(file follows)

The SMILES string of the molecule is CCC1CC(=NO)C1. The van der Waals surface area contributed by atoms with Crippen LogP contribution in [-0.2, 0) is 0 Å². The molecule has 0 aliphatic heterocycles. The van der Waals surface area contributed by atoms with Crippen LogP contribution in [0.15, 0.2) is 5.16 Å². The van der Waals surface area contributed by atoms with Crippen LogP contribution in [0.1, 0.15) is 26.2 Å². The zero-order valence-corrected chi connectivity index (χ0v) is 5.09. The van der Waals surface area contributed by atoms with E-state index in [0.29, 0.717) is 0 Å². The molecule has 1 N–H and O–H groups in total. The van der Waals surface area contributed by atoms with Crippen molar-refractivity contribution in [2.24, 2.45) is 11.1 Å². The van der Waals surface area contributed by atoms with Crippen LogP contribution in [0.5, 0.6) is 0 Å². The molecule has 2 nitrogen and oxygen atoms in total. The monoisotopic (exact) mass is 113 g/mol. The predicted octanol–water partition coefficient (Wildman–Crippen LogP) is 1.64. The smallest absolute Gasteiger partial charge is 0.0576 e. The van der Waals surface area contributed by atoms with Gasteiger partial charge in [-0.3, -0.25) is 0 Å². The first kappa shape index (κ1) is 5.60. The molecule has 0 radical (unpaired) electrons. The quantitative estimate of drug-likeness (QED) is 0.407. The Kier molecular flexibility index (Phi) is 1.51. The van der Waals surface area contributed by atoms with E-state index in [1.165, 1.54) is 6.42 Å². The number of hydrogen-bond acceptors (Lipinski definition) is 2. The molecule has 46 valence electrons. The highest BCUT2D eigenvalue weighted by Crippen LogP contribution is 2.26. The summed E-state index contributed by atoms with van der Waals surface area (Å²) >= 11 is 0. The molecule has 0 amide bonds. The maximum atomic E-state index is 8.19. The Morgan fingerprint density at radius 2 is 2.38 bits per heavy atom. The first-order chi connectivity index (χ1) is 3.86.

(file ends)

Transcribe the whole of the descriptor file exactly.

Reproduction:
The SMILES string of the molecule is CCC1CC(=NO)C1. The van der Waals surface area contributed by atoms with Crippen LogP contribution in [-0.2, 0) is 0 Å². The molecule has 0 aliphatic heterocycles. The van der Waals surface area contributed by atoms with Crippen LogP contribution in [0.15, 0.2) is 5.16 Å². The van der Waals surface area contributed by atoms with Crippen LogP contribution in [0.1, 0.15) is 26.2 Å². The zero-order valence-corrected chi connectivity index (χ0v) is 5.09. The van der Waals surface area contributed by atoms with E-state index in [0.29, 0.717) is 0 Å². The molecule has 1 N–H and O–H groups in total. The van der Waals surface area contributed by atoms with Crippen molar-refractivity contribution in [2.24, 2.45) is 11.1 Å². The van der Waals surface area contributed by atoms with Crippen LogP contribution in [0.5, 0.6) is 0 Å². The molecule has 2 nitrogen and oxygen atoms in total. The monoisotopic (exact) mass is 113 g/mol. The predicted octanol–water partition coefficient (Wildman–Crippen LogP) is 1.64. The smallest absolute Gasteiger partial charge is 0.0576 e. The van der Waals surface area contributed by atoms with Gasteiger partial charge in [-0.3, -0.25) is 0 Å². The first kappa shape index (κ1) is 5.60. The molecule has 0 radical (unpaired) electrons. The quantitative estimate of drug-likeness (QED) is 0.407. The Kier molecular flexibility index (Phi) is 1.51. The van der Waals surface area contributed by atoms with E-state index in [1.165, 1.54) is 6.42 Å². The number of hydrogen-bond acceptors (Lipinski definition) is 2. The molecule has 46 valence electrons. The highest BCUT2D eigenvalue weighted by Crippen LogP contribution is 2.26. The summed E-state index contributed by atoms with van der Waals surface area (Å²) >= 11 is 0. The molecule has 0 amide bonds. The maximum atomic E-state index is 8.19. The Morgan fingerprint density at radius 2 is 2.38 bits per heavy atom. The first-order chi connectivity index (χ1) is 3.86.